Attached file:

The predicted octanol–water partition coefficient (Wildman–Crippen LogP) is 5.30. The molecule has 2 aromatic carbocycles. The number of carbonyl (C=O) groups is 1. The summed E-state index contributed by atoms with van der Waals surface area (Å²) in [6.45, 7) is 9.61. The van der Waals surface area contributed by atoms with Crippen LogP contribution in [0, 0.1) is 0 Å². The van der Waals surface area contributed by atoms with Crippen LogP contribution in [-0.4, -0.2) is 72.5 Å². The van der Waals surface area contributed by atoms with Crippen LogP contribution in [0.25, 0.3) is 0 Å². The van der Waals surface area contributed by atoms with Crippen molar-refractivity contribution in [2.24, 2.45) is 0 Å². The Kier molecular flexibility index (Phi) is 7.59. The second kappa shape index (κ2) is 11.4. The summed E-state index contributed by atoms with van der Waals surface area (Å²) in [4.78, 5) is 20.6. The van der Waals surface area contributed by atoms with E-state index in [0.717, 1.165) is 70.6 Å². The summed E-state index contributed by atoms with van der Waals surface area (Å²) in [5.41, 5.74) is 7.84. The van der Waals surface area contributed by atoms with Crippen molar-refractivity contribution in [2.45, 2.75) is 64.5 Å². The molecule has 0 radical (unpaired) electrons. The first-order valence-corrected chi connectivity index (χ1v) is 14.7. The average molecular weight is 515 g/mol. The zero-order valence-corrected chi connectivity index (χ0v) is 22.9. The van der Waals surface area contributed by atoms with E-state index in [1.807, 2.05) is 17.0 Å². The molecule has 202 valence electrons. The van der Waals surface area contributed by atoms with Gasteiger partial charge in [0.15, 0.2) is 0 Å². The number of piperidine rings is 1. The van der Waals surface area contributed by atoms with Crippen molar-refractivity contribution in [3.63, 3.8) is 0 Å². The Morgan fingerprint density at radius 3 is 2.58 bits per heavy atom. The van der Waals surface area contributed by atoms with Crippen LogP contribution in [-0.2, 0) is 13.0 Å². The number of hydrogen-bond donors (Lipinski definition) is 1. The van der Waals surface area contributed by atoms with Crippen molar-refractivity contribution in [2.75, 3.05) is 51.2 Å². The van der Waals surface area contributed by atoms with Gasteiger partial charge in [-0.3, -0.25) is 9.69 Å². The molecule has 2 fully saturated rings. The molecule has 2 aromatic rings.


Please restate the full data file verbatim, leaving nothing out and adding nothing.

The predicted octanol–water partition coefficient (Wildman–Crippen LogP) is 5.30. The molecule has 2 aromatic carbocycles. The number of carbonyl (C=O) groups is 1. The summed E-state index contributed by atoms with van der Waals surface area (Å²) in [6.45, 7) is 9.61. The van der Waals surface area contributed by atoms with Crippen LogP contribution in [0, 0.1) is 0 Å². The van der Waals surface area contributed by atoms with Crippen LogP contribution in [-0.4, -0.2) is 72.5 Å². The van der Waals surface area contributed by atoms with Crippen LogP contribution in [0.25, 0.3) is 0 Å². The van der Waals surface area contributed by atoms with Crippen molar-refractivity contribution in [2.24, 2.45) is 0 Å². The Kier molecular flexibility index (Phi) is 7.59. The second kappa shape index (κ2) is 11.4. The summed E-state index contributed by atoms with van der Waals surface area (Å²) in [4.78, 5) is 20.6. The van der Waals surface area contributed by atoms with E-state index in [0.717, 1.165) is 70.6 Å². The summed E-state index contributed by atoms with van der Waals surface area (Å²) in [5.41, 5.74) is 7.84. The van der Waals surface area contributed by atoms with Crippen molar-refractivity contribution in [2.45, 2.75) is 64.5 Å². The molecule has 0 radical (unpaired) electrons. The first-order valence-corrected chi connectivity index (χ1v) is 14.7. The average molecular weight is 515 g/mol. The zero-order valence-corrected chi connectivity index (χ0v) is 22.9. The van der Waals surface area contributed by atoms with E-state index in [1.807, 2.05) is 17.0 Å². The molecule has 202 valence electrons. The van der Waals surface area contributed by atoms with Gasteiger partial charge in [0.15, 0.2) is 0 Å². The number of piperidine rings is 1. The van der Waals surface area contributed by atoms with Crippen molar-refractivity contribution in [3.63, 3.8) is 0 Å². The Morgan fingerprint density at radius 3 is 2.58 bits per heavy atom. The van der Waals surface area contributed by atoms with Crippen LogP contribution in [-0.2, 0) is 13.0 Å². The number of hydrogen-bond donors (Lipinski definition) is 1. The van der Waals surface area contributed by atoms with Crippen molar-refractivity contribution in [2.75, 3.05) is 51.2 Å². The van der Waals surface area contributed by atoms with Gasteiger partial charge in [-0.3, -0.25) is 9.69 Å². The molecule has 2 fully saturated rings. The molecule has 2 aromatic rings.